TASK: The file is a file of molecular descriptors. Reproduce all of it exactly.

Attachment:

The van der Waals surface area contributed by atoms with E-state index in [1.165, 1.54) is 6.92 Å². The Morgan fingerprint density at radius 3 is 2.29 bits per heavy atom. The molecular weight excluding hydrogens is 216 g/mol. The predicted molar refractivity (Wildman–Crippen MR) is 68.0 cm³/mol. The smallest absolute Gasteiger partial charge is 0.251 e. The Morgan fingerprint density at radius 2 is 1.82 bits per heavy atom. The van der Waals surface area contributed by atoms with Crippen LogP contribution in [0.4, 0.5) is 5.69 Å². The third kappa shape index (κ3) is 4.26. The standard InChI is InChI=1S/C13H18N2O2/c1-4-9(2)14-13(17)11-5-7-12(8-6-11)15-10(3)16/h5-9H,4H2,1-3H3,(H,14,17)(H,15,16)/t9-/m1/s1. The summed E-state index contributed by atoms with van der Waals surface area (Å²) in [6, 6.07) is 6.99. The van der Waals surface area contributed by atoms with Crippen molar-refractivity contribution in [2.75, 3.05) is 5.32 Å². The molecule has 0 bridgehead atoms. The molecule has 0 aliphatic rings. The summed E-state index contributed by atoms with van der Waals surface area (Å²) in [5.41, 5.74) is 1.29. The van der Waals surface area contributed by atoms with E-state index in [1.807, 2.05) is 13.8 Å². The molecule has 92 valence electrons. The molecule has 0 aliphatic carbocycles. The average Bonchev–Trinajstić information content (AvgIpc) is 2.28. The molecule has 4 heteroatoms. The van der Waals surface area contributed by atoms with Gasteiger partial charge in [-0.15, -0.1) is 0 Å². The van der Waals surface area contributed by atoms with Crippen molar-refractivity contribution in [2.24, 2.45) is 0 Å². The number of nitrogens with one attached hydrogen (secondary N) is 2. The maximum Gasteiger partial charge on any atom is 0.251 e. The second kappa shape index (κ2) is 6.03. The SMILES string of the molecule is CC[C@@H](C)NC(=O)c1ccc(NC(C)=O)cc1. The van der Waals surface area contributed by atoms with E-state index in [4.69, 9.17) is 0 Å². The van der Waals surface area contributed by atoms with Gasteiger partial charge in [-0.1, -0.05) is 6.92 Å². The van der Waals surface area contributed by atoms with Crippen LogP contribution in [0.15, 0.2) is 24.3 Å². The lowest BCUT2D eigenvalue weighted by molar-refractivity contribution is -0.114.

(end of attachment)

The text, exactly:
The van der Waals surface area contributed by atoms with E-state index in [1.165, 1.54) is 6.92 Å². The Morgan fingerprint density at radius 3 is 2.29 bits per heavy atom. The molecular weight excluding hydrogens is 216 g/mol. The predicted molar refractivity (Wildman–Crippen MR) is 68.0 cm³/mol. The smallest absolute Gasteiger partial charge is 0.251 e. The Morgan fingerprint density at radius 2 is 1.82 bits per heavy atom. The van der Waals surface area contributed by atoms with Crippen LogP contribution in [0.4, 0.5) is 5.69 Å². The third kappa shape index (κ3) is 4.26. The standard InChI is InChI=1S/C13H18N2O2/c1-4-9(2)14-13(17)11-5-7-12(8-6-11)15-10(3)16/h5-9H,4H2,1-3H3,(H,14,17)(H,15,16)/t9-/m1/s1. The summed E-state index contributed by atoms with van der Waals surface area (Å²) in [6, 6.07) is 6.99. The van der Waals surface area contributed by atoms with Crippen molar-refractivity contribution in [2.75, 3.05) is 5.32 Å². The molecule has 0 bridgehead atoms. The molecule has 0 aliphatic rings. The summed E-state index contributed by atoms with van der Waals surface area (Å²) in [5.41, 5.74) is 1.29. The van der Waals surface area contributed by atoms with E-state index in [1.807, 2.05) is 13.8 Å². The molecule has 92 valence electrons. The molecule has 0 aliphatic carbocycles. The average Bonchev–Trinajstić information content (AvgIpc) is 2.28. The molecule has 4 heteroatoms. The van der Waals surface area contributed by atoms with Gasteiger partial charge in [-0.15, -0.1) is 0 Å². The van der Waals surface area contributed by atoms with Crippen molar-refractivity contribution in [2.24, 2.45) is 0 Å². The number of nitrogens with one attached hydrogen (secondary N) is 2. The maximum Gasteiger partial charge on any atom is 0.251 e. The second kappa shape index (κ2) is 6.03. The SMILES string of the molecule is CC[C@@H](C)NC(=O)c1ccc(NC(C)=O)cc1. The van der Waals surface area contributed by atoms with E-state index in [4.69, 9.17) is 0 Å². The van der Waals surface area contributed by atoms with Gasteiger partial charge in [-0.1, -0.05) is 6.92 Å². The van der Waals surface area contributed by atoms with Crippen LogP contribution in [0.15, 0.2) is 24.3 Å². The lowest BCUT2D eigenvalue weighted by molar-refractivity contribution is -0.114.